During Lent, many denominations that stem from European Liturgical Christianity will focus on the stations of the Cross. It is common for churches to have the stations of the cross permanently displayed on the walls, one of the most striking being the stations depicted at Notre Dame Cathedral in Paris, currently under repair after a devastating fire.
But believers from non-Catholic, Anglican, Lutheran, Baptists, Evangelicals, or Methodist backgrounds may not be familiar with these:
The First Station: Pilate Condemns Jesus to Die
The Second Station: Jesus Accepts His Cross
The Third Station: Jesus Falls the First Time
The Fourth Station: Jesus Meets His Afflicted Mother
The Fifth Station: Simon Helps Jesus Carry the Cross
The Sixth Station: Veronica Offers Her Veil to Jesus
The Seventh Station: Jesus Falls the Second Time
The Eighth Station: Jesus Speaks to the Women
The Ninth Station: Jesus Falls the Third Time
The Tenth Station: Jesus Is Stripped of His Garments
The Eleventh Station: Jesus Is Nailed to the Cross
The Twelfth Station: Jesus Dies Upon the Cross
The Thirteenth Station: Jesus Is Taken Down from the Cross
The Fourteenth Station: Jesus Is Placed in the Sepulcher
Liturgy is beautiful
It had been some time since I have attended a Stations of the Cross service, so I visited a Charismatic Episcopal church where my friend and former colleague Fr. Dennis Kubena was presiding. Another dear friend, Deacon Ralph Modgeska, was assisting.
This was a service heavy with liturgy and it immediately reminded me of the diversity of worship within the Christian church. Personally, I like liturgy, as it was something I grew up with Fr. Kubena read from a script. There was a lot of repetition, as the congregation was invited to participate in response.
The final hours of Jesus’ life before His death and Resurrection
The stations are recalling events in the final hours of Jesus’ life. We are reminded of His suffering. Evangelicals remember the events, but not in a ritualistic sense. It’s just different. The first nine stations are about Jesus on the way to the cross. The last five are at the cross. The Catholic Church developed the liturgy in the times of the Crusades, so it is a long established tradition.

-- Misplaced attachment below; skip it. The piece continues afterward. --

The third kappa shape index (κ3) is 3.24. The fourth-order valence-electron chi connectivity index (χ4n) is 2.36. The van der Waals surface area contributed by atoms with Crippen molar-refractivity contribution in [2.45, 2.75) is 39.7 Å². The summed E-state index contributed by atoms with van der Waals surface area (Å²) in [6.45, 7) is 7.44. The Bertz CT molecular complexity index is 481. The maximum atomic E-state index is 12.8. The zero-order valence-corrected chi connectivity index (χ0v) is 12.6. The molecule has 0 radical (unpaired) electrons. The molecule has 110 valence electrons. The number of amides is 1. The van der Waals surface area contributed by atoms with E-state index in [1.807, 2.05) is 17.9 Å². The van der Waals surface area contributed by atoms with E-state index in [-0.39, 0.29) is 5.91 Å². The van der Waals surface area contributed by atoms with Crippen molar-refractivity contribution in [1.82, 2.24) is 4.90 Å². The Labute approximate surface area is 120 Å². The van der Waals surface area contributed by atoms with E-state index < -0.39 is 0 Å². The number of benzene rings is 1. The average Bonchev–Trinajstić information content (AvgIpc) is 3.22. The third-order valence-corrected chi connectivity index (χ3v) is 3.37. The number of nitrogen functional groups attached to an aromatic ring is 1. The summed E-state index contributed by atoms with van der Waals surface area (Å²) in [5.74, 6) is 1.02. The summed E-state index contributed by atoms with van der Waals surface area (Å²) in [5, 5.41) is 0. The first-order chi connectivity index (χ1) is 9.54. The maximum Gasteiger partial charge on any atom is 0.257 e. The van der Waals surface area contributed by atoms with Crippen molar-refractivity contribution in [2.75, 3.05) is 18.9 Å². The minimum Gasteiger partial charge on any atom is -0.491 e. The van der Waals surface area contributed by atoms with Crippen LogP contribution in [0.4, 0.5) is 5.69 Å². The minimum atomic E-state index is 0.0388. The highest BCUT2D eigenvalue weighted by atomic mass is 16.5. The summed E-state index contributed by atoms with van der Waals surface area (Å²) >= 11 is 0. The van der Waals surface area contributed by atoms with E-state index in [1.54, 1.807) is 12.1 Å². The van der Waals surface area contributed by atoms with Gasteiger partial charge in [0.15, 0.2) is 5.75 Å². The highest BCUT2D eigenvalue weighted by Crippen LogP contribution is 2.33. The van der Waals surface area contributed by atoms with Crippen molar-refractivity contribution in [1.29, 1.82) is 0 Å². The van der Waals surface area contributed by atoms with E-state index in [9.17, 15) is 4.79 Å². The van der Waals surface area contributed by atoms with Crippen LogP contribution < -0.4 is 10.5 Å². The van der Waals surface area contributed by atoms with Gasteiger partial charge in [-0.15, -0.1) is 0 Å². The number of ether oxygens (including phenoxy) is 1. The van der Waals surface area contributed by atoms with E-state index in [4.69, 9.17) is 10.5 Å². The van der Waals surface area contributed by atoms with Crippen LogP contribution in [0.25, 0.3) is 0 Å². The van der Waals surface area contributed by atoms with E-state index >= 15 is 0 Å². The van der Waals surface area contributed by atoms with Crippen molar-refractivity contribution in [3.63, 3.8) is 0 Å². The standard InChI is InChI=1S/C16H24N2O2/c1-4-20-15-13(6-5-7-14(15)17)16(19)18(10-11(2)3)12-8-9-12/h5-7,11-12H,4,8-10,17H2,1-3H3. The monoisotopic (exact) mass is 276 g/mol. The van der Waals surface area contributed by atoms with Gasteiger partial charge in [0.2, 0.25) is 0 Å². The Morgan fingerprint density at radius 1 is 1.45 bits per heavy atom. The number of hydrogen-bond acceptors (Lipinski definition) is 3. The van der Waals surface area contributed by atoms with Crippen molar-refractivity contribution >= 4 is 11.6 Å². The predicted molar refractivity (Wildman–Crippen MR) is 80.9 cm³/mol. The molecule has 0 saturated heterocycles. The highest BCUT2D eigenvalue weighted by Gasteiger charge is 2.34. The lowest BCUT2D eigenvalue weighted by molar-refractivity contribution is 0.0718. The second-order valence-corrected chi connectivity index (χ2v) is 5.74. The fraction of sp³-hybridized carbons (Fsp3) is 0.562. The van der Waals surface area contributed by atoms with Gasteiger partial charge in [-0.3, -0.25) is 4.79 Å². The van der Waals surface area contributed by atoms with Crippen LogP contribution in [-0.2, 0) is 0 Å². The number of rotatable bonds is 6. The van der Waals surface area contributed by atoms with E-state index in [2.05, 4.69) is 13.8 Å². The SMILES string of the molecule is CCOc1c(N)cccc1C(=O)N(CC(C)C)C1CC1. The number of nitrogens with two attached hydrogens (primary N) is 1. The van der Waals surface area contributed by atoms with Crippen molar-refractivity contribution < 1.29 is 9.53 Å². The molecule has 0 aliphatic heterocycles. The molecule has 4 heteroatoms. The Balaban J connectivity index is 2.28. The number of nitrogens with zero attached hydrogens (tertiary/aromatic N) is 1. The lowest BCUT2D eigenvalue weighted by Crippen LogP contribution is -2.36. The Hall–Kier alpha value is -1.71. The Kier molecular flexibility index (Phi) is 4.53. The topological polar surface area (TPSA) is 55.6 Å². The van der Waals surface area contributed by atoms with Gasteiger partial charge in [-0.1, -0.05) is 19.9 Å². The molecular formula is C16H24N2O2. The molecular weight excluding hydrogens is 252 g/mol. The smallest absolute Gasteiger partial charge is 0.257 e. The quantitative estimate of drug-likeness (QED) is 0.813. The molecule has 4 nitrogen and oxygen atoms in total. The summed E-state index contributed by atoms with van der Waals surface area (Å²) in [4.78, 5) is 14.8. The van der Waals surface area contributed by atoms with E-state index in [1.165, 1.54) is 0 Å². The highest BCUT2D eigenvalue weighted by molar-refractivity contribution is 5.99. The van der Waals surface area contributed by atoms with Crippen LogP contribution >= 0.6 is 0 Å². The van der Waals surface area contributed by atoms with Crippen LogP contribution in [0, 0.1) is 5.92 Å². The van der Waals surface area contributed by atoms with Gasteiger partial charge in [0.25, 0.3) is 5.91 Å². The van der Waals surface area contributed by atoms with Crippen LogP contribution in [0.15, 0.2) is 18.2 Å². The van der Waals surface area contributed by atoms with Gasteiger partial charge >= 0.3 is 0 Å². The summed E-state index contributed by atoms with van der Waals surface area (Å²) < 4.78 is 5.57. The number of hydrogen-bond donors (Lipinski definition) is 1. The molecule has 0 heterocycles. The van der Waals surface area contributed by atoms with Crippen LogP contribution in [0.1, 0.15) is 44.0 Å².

Fr. Kubena’s church has a crucifix above the alter, whereas Evangelical churches have a cross. The distinction here is that Jesus is not on the cross, but at the right hand of God the Father, awaiting instructions to return to earth as King of Kings and Lord of Lords. Jesus is very much alive. He rose on the third day and walked out of the tomb.
Both ways are fine just different
There is no right and wrong here, just a difference in the way people worship. I recall standing at the back of a Catholic mass at a race track. It was a Sunday morning before an Indy Car race. I was standing next to a Methodist chaplain. He nudged me with his elbow and said, “I see you love the liturgy too.”
The priest was Fr. Phil DeRay, a lifelong friend of Mario Andretti. Fr. Phil once counseled a group of race car chaplains from various denominations. They were discussing how their organization could best serve the race car community.
He drew a cross on a piece of paper and asked, “Can we all agree on this?” Everyone agreed. “Good,” he said, “then we’re done.” I thought this to be a brilliant response. Jesus is the beginning and the end. There is nothing else we need to focus on.
Jesus is ALIVE!
When we go through the stations of the Cross, we must reflect on what happened, but understand why it happened and what it means for the world. Jesus died for our sins on that terrible Friday. BUT, Sunday came and He was ALIVE!